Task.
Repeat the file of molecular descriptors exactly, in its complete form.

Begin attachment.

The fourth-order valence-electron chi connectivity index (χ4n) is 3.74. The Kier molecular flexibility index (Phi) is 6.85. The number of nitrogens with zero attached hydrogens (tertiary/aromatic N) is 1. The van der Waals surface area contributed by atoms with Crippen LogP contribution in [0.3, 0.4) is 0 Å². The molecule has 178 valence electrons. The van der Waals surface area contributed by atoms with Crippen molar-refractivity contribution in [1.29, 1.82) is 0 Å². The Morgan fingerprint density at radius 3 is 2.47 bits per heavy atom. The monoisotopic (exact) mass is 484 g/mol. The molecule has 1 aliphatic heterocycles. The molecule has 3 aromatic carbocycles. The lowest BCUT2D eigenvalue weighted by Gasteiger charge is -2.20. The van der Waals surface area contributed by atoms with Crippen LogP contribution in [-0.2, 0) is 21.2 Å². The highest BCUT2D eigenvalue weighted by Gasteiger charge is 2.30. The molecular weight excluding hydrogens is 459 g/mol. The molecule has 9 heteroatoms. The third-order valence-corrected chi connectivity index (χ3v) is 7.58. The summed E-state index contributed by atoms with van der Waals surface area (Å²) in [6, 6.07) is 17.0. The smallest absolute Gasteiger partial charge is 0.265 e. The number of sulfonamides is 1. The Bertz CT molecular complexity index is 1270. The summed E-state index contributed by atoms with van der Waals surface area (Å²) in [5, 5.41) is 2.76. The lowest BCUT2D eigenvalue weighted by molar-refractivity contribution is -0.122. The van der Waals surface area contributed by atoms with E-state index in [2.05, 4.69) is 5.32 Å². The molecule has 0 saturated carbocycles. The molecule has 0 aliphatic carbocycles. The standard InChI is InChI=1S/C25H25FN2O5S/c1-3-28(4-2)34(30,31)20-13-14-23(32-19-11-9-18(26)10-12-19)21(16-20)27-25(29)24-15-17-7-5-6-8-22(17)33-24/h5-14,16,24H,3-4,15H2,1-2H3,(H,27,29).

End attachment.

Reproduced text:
The fourth-order valence-electron chi connectivity index (χ4n) is 3.74. The Kier molecular flexibility index (Phi) is 6.85. The number of nitrogens with zero attached hydrogens (tertiary/aromatic N) is 1. The van der Waals surface area contributed by atoms with Crippen LogP contribution in [0.3, 0.4) is 0 Å². The molecule has 178 valence electrons. The van der Waals surface area contributed by atoms with Crippen molar-refractivity contribution in [1.29, 1.82) is 0 Å². The Morgan fingerprint density at radius 3 is 2.47 bits per heavy atom. The monoisotopic (exact) mass is 484 g/mol. The molecule has 1 aliphatic heterocycles. The molecule has 3 aromatic carbocycles. The lowest BCUT2D eigenvalue weighted by Gasteiger charge is -2.20. The van der Waals surface area contributed by atoms with Crippen LogP contribution in [-0.2, 0) is 21.2 Å². The highest BCUT2D eigenvalue weighted by Gasteiger charge is 2.30. The molecular weight excluding hydrogens is 459 g/mol. The molecule has 9 heteroatoms. The third-order valence-corrected chi connectivity index (χ3v) is 7.58. The summed E-state index contributed by atoms with van der Waals surface area (Å²) in [6, 6.07) is 17.0. The smallest absolute Gasteiger partial charge is 0.265 e. The number of sulfonamides is 1. The Bertz CT molecular complexity index is 1270. The summed E-state index contributed by atoms with van der Waals surface area (Å²) in [5, 5.41) is 2.76. The lowest BCUT2D eigenvalue weighted by molar-refractivity contribution is -0.122. The van der Waals surface area contributed by atoms with E-state index in [2.05, 4.69) is 5.32 Å². The molecule has 0 saturated carbocycles. The molecule has 0 aliphatic carbocycles. The standard InChI is InChI=1S/C25H25FN2O5S/c1-3-28(4-2)34(30,31)20-13-14-23(32-19-11-9-18(26)10-12-19)21(16-20)27-25(29)24-15-17-7-5-6-8-22(17)33-24/h5-14,16,24H,3-4,15H2,1-2H3,(H,27,29).